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Is wind vane steering necessary....

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25 Oct 2010
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Brent, you need to take a deep breath and stop ranting.

Show me where I’m fixated on commercial gear and decrying home made as worse by definition. As it happens I’m extremely partial to a bit of DIY. Lots of things on my boat I designed and made or had welded up and then fitted. None of them are available commercially.

The difference is that I can see (and have experienced) failings in steel boats. May I humbly suggest you stop shouting down people who point out the problems and instead of pooh poohing the problems in a dismissive way, you face up to them like most of us seafarers have to do.

Some realistic admissions about maintenance for a steel boat might be a start. Ones that those of us who have sailed steel boats can identify with....
What I am saying is the negatives all have causes, which are easily avoided. What you are saying is one should forget about avoiding the causes, and reject a material outright ,because one can screw up on them ,if one tries hard enough, but accept passively the negatives of plastic, ( Like the risk of sinking suddenly in the night, in mid ocean) .
 
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Brent,

Are you able to post a picture of your self steering gear as asked?

Thanks:encouragement:
Would do, but still too big for such a tiny allowed limit on this site.
Its all in my book.
Tried breaking it up into smaller portions, but even that was too big.
 

john_morris_uk

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North of Cabo, in winter, dark green was warm to the touch on sunny days when she was frozen in in minus 12 degrees C.
South of Cabo it was far too hot. Painting her white was like adding air conditioning. Even changing the deck colour from very light beige to white made a huge difference .
North of Cabo, a white hull caused muskiness in the lockers, which dissappeard as soon as I changed it back to dark green.
On Winston's first boat, the one he circumnavigated in, changing the hull colour from black to white , in Tahiti, gave him a 20 degree change in cabin temperature.
Bare aluminium in the tropics gets hot enough to burn the soles of your feet ,in the sun.
A steel boat I sailed in the tropics had a deck painted white.

It got hot enough to burn the soles of your feet and was so bright in the sun that it hurt your eyes.

And you have the cheek to talk of my devotion to one material!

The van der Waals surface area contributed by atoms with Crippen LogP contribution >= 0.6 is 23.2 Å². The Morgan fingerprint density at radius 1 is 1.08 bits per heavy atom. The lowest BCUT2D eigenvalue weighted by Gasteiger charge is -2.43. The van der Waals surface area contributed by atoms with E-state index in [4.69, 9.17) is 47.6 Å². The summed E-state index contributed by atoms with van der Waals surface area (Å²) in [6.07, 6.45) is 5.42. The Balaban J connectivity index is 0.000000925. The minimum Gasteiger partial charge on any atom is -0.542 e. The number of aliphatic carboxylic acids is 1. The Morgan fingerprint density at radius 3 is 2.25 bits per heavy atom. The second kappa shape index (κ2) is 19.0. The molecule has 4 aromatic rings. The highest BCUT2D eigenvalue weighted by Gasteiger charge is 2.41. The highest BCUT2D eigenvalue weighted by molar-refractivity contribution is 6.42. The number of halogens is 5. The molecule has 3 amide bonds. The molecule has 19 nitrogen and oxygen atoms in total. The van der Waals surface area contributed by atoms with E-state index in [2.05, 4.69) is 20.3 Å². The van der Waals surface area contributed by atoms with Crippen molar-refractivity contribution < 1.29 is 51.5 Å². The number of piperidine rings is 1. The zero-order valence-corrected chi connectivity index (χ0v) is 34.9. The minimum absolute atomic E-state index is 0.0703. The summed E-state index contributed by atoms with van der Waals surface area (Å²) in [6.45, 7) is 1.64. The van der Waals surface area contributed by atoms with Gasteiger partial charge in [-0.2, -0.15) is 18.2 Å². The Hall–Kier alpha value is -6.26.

(A non existent devotion by the way. I’m just not fixated on steel as a construction material and can see the advantages and disadvantages of various construction methods and don’t over hype dangers of damage and sinking whilst talking down or belittling problems to try and justify my fixation.)
 

A1Sailor

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Would do, but still too big for such a tiny allowed limit on this site.
Its all in my book.
Tried breaking it up into smaller portions, but even that was too big.
10MB of space is pretty generous.
If you go into your filestore on here (click settings then attachments) you could perhaps delete some redundant ones.
 

A1Sailor

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Yes definitely! He tried a horizontal axis one ,and found it took to much fiddling around, with no real advantage. This one took him around Cape Horn, and on to the Aleutians, then back to BC, with no complaints.
Cost ,under $50 for materials.
Pretty impressive.:encouragement:
 
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A steel boat I sailed in the tropics had a deck painted white.

It got hot enough to burn the soles of your feet and was so bright in the sun that it hurt your eyes.
(Quote)
I don't believe that for one minute, as it is the opposite of what I have experienced in the tropics, on many voyages.
Sunglasses and wheelhouses are a huge advantage, in the tropics, or high latitudes. Wouldn't be without them.
 

john_morris_uk

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A steel boat I sailed in the tropics had a deck painted white.

It got hot enough to burn the soles of your feet and was so bright in the sun that it hurt your eyes.
(Quote)
I don't believe that for one minute, as it is the opposite of what I have experienced in the tropics, on many voyages.
Sunglasses and wheelhouses are a huge advantage, in the tropics, or high latitudes. Wouldn't be without them.
So the deck didn’t get too hot, or if it did it was because it should have been inside a wheelhouse?

May I respectfully as I can point out that you are making a fool of yourself? If I get a minute I’ll post some pictures of the boat. I did have a Bimini at the helm. Incidentally this is the same boat that’s been round the world twice and was professionally maintained at considerable expense but is now cut up for scrap due to corrosion issues and failing its survey (plating corroded away to less than acceptable thickness in too many areas for economic repair.)

Furthermore please don’t question my integrity. I don’t lie and the deck was as hot as I described and as bright. Your comment about sunglasses is facile. One of the reasons I have Treadmaster on my current boat is that it’s non glare and easy on the eyes in addition to its non slip characteristics. (If you are not familiar with Treadmaster, it’s a cork based man made deck covering that’s extremely non slip. It’s stuck on with epoxy and is used extensively in the commercial and work boat world as well as some yachts. https://www.treadmaster.co.uk)

Let’s be honest, any boat in the tropics gets hot. In my experience the only way to alleviate the problem (short of a generator and air con) is ventilation and shade. I have not experienced any advantages whatsoever of a steel boat vs a GRP boat temperature wise. In fact the coolest boats I’ve sailed have been wooden ones, but according to you I’m lucky to be alive after setting foot on one of those.